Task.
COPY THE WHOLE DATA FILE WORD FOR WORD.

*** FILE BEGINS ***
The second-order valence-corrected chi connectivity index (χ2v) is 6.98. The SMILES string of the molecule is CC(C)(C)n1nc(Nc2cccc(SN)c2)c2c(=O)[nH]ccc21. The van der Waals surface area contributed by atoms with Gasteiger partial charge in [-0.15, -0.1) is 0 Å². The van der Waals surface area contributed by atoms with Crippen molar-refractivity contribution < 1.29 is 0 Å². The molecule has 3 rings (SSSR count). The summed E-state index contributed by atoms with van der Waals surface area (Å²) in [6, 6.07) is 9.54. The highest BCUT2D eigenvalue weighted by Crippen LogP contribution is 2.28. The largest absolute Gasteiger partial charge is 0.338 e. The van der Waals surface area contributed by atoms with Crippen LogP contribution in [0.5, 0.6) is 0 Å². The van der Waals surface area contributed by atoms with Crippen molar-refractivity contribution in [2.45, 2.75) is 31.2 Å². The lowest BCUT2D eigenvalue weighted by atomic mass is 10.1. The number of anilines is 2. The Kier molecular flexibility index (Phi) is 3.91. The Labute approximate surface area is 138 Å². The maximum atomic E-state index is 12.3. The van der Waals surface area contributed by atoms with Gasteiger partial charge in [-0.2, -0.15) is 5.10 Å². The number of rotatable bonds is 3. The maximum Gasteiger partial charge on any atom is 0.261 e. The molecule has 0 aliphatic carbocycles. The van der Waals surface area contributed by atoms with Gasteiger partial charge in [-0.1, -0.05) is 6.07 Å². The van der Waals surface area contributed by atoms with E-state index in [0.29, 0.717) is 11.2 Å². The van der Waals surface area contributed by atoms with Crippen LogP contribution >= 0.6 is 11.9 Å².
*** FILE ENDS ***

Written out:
The second-order valence-corrected chi connectivity index (χ2v) is 6.98. The SMILES string of the molecule is CC(C)(C)n1nc(Nc2cccc(SN)c2)c2c(=O)[nH]ccc21. The van der Waals surface area contributed by atoms with Gasteiger partial charge in [-0.15, -0.1) is 0 Å². The van der Waals surface area contributed by atoms with Crippen molar-refractivity contribution < 1.29 is 0 Å². The molecule has 3 rings (SSSR count). The summed E-state index contributed by atoms with van der Waals surface area (Å²) in [6, 6.07) is 9.54. The highest BCUT2D eigenvalue weighted by Crippen LogP contribution is 2.28. The largest absolute Gasteiger partial charge is 0.338 e. The van der Waals surface area contributed by atoms with Crippen LogP contribution in [0.5, 0.6) is 0 Å². The van der Waals surface area contributed by atoms with Crippen molar-refractivity contribution in [2.45, 2.75) is 31.2 Å². The lowest BCUT2D eigenvalue weighted by atomic mass is 10.1. The number of anilines is 2. The Kier molecular flexibility index (Phi) is 3.91. The Labute approximate surface area is 138 Å². The maximum atomic E-state index is 12.3. The van der Waals surface area contributed by atoms with Gasteiger partial charge in [-0.2, -0.15) is 5.10 Å². The number of rotatable bonds is 3. The maximum Gasteiger partial charge on any atom is 0.261 e. The molecule has 0 aliphatic carbocycles. The van der Waals surface area contributed by atoms with Gasteiger partial charge in [-0.1, -0.05) is 6.07 Å². The van der Waals surface area contributed by atoms with E-state index in [0.29, 0.717) is 11.2 Å². The van der Waals surface area contributed by atoms with Crippen LogP contribution >= 0.6 is 11.9 Å².